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innocent purchasers can justify the endur- water of the State may be justly and ance of so great a public wrong as that wisely used for the purpose of the people, involved in the permanent alienation to a and all the people, of the State, in counprivate corporation of the water-supply try, town, and ciy. This is not the work and water-power of a great State.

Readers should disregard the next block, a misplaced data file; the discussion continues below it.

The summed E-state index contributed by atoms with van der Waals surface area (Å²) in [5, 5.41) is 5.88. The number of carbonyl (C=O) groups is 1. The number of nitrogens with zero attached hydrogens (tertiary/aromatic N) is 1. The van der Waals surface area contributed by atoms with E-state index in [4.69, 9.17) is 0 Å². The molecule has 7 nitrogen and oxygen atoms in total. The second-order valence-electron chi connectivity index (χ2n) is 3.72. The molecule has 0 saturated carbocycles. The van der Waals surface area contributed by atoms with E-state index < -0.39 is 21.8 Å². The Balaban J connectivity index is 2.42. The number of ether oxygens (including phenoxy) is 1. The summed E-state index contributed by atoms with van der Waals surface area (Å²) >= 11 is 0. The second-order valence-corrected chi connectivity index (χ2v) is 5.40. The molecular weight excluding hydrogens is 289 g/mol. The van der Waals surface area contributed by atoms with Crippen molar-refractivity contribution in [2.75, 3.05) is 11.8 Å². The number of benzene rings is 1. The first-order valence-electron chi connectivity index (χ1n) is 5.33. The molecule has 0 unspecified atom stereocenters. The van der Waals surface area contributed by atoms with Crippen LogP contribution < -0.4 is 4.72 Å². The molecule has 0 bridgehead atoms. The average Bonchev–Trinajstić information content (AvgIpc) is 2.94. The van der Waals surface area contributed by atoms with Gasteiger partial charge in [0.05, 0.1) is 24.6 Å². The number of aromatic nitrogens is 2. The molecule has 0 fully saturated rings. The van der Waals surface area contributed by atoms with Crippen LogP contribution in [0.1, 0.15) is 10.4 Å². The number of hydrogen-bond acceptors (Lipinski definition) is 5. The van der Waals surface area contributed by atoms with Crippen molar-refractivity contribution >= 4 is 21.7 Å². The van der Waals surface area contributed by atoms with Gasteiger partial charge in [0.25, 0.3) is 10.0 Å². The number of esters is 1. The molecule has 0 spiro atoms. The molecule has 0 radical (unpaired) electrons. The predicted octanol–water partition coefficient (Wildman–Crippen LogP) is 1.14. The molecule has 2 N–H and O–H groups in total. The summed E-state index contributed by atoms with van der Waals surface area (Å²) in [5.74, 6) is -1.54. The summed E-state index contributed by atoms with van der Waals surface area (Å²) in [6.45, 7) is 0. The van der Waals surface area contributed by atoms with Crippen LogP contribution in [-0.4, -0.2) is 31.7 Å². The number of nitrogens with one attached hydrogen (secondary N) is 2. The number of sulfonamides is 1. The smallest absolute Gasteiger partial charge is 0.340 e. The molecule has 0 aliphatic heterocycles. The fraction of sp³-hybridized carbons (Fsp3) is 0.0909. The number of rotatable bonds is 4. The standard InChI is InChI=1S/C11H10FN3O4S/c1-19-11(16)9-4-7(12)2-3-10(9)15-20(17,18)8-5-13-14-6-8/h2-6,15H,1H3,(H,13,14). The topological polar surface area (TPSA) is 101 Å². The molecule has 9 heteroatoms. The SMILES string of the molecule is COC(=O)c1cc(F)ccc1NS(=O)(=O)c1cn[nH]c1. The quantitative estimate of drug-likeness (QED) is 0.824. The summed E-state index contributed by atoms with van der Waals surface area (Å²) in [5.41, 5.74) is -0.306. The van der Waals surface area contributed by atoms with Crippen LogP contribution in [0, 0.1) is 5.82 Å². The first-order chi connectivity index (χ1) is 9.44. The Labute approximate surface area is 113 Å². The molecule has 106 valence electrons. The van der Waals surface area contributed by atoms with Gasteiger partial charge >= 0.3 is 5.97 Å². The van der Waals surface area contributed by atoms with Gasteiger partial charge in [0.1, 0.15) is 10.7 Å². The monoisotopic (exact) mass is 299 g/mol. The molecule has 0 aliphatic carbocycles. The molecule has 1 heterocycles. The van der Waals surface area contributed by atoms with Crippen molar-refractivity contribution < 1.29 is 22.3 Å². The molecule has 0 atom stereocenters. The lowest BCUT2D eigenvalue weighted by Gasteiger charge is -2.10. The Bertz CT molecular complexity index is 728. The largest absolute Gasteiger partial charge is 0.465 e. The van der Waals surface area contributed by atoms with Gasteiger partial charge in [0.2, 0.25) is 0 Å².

of an hour. To a consideration of what The third bill is not so clearly right. those interests require we may return It protects the city ; it it leaves the hereafter. Here we record, for the direct country unprotected. A bill which allows benefit of all the people of the State of the municipality to go into any district of New York, and for the indirect benefit of the State and take its “surplus water” the people of other States, the peril which makes no account of the fact that country threatens, not the city only, but the State; districts may want their surplus water for and with it our conviction that the State their own use. To illustrate: In the High- should not be contented with simply prolands of the Hudson the water-supplies tecting the city from the covetousness and furnished by two sources in Orange corruption which endanger its life, which County have been within the last ten years it has partially done by the Fallows Bill, taken, one by West Point, the other by but should protect itself from what has the village of Cornwall-on-Hudson, for been well called the Ramapo octopus, by their own water-works. The latter also taking away from it the extraordinary relies upon its surplus water for its electric powers conferred upon it so carelessly by lighting. If the municipality of New York the act of 1895. The people of the State had taken this water-supply for its own ought to own and control the water-supply use, West Point and Cornwall would have of the State. That seems to us axiomatic. remained without water-works, and the lat- They ought to give it neither to a private ter without lights. It may be said that it nor yet to a municipal corporation. How is not essential that a village should have a they can wisely and efficiently accomplish water-supply, and that such supply is essen- this result is a question which we leave tial to the city; that the city cannot live to be considered hereafter. without it. That is true. But it does not follow that the city should be permitted to take the water wherever it can find it,